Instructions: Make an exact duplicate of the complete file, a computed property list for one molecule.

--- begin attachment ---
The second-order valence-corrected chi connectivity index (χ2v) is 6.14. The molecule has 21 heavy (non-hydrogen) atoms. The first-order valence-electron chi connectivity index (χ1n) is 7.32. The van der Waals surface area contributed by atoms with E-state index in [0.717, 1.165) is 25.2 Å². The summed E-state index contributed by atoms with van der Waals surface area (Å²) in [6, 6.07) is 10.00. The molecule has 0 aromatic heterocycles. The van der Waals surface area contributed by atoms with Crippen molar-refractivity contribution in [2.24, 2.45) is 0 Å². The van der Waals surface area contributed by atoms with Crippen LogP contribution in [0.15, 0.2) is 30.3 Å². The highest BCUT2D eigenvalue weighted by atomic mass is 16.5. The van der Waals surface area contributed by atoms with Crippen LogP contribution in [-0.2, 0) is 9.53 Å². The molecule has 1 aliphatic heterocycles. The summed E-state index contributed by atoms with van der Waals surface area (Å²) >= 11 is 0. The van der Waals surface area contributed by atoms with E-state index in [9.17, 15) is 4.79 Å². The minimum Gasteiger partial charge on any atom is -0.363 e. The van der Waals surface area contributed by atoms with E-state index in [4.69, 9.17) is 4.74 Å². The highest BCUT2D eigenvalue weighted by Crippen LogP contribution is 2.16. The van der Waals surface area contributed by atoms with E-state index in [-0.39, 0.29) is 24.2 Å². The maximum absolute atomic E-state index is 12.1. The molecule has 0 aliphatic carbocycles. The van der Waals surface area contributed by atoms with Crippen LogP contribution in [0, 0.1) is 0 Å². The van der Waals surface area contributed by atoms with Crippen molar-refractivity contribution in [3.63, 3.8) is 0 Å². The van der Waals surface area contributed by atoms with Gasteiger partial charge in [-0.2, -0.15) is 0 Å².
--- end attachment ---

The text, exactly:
The second-order valence-corrected chi connectivity index (χ2v) is 6.14. The molecule has 21 heavy (non-hydrogen) atoms. The first-order valence-electron chi connectivity index (χ1n) is 7.32. The van der Waals surface area contributed by atoms with E-state index in [0.717, 1.165) is 25.2 Å². The summed E-state index contributed by atoms with van der Waals surface area (Å²) in [6, 6.07) is 10.00. The molecule has 0 aromatic heterocycles. The van der Waals surface area contributed by atoms with Crippen molar-refractivity contribution in [2.24, 2.45) is 0 Å². The van der Waals surface area contributed by atoms with Crippen LogP contribution in [0.15, 0.2) is 30.3 Å². The highest BCUT2D eigenvalue weighted by atomic mass is 16.5. The van der Waals surface area contributed by atoms with Crippen LogP contribution in [-0.2, 0) is 9.53 Å². The molecule has 1 aliphatic heterocycles. The summed E-state index contributed by atoms with van der Waals surface area (Å²) >= 11 is 0. The van der Waals surface area contributed by atoms with E-state index in [9.17, 15) is 4.79 Å². The minimum Gasteiger partial charge on any atom is -0.363 e. The van der Waals surface area contributed by atoms with E-state index in [4.69, 9.17) is 4.74 Å². The highest BCUT2D eigenvalue weighted by Crippen LogP contribution is 2.16. The van der Waals surface area contributed by atoms with E-state index in [-0.39, 0.29) is 24.2 Å². The maximum absolute atomic E-state index is 12.1. The molecule has 0 aliphatic carbocycles. The van der Waals surface area contributed by atoms with Crippen LogP contribution in [0, 0.1) is 0 Å². The van der Waals surface area contributed by atoms with Crippen molar-refractivity contribution in [3.63, 3.8) is 0 Å². The van der Waals surface area contributed by atoms with Gasteiger partial charge in [-0.2, -0.15) is 0 Å².